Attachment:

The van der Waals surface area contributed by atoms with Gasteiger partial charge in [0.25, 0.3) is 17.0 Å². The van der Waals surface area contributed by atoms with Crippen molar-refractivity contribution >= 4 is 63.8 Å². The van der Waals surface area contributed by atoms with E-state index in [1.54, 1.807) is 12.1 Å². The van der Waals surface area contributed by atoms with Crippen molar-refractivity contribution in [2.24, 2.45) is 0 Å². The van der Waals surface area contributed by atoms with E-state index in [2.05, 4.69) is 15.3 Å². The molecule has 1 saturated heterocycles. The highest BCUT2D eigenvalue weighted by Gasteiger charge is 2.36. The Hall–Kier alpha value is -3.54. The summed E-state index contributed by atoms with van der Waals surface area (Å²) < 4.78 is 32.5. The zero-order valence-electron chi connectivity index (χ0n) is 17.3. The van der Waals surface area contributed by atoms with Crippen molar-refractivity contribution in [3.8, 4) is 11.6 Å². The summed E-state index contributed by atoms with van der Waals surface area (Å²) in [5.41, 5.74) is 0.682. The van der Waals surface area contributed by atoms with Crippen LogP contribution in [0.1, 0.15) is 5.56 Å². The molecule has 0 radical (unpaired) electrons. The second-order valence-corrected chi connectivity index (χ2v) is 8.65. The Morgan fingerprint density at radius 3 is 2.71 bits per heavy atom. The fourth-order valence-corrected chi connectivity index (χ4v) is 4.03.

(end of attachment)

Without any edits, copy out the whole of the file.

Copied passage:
The van der Waals surface area contributed by atoms with Gasteiger partial charge in [0.25, 0.3) is 17.0 Å². The van der Waals surface area contributed by atoms with Crippen molar-refractivity contribution >= 4 is 63.8 Å². The van der Waals surface area contributed by atoms with E-state index in [1.54, 1.807) is 12.1 Å². The van der Waals surface area contributed by atoms with Crippen molar-refractivity contribution in [2.24, 2.45) is 0 Å². The van der Waals surface area contributed by atoms with E-state index in [2.05, 4.69) is 15.3 Å². The molecule has 1 saturated heterocycles. The highest BCUT2D eigenvalue weighted by Gasteiger charge is 2.36. The Hall–Kier alpha value is -3.54. The summed E-state index contributed by atoms with van der Waals surface area (Å²) < 4.78 is 32.5. The zero-order valence-electron chi connectivity index (χ0n) is 17.3. The van der Waals surface area contributed by atoms with Crippen molar-refractivity contribution in [3.8, 4) is 11.6 Å². The summed E-state index contributed by atoms with van der Waals surface area (Å²) in [5.41, 5.74) is 0.682. The van der Waals surface area contributed by atoms with Crippen LogP contribution in [0.1, 0.15) is 5.56 Å². The molecule has 0 radical (unpaired) electrons. The second-order valence-corrected chi connectivity index (χ2v) is 8.65. The Morgan fingerprint density at radius 3 is 2.71 bits per heavy atom. The fourth-order valence-corrected chi connectivity index (χ4v) is 4.03.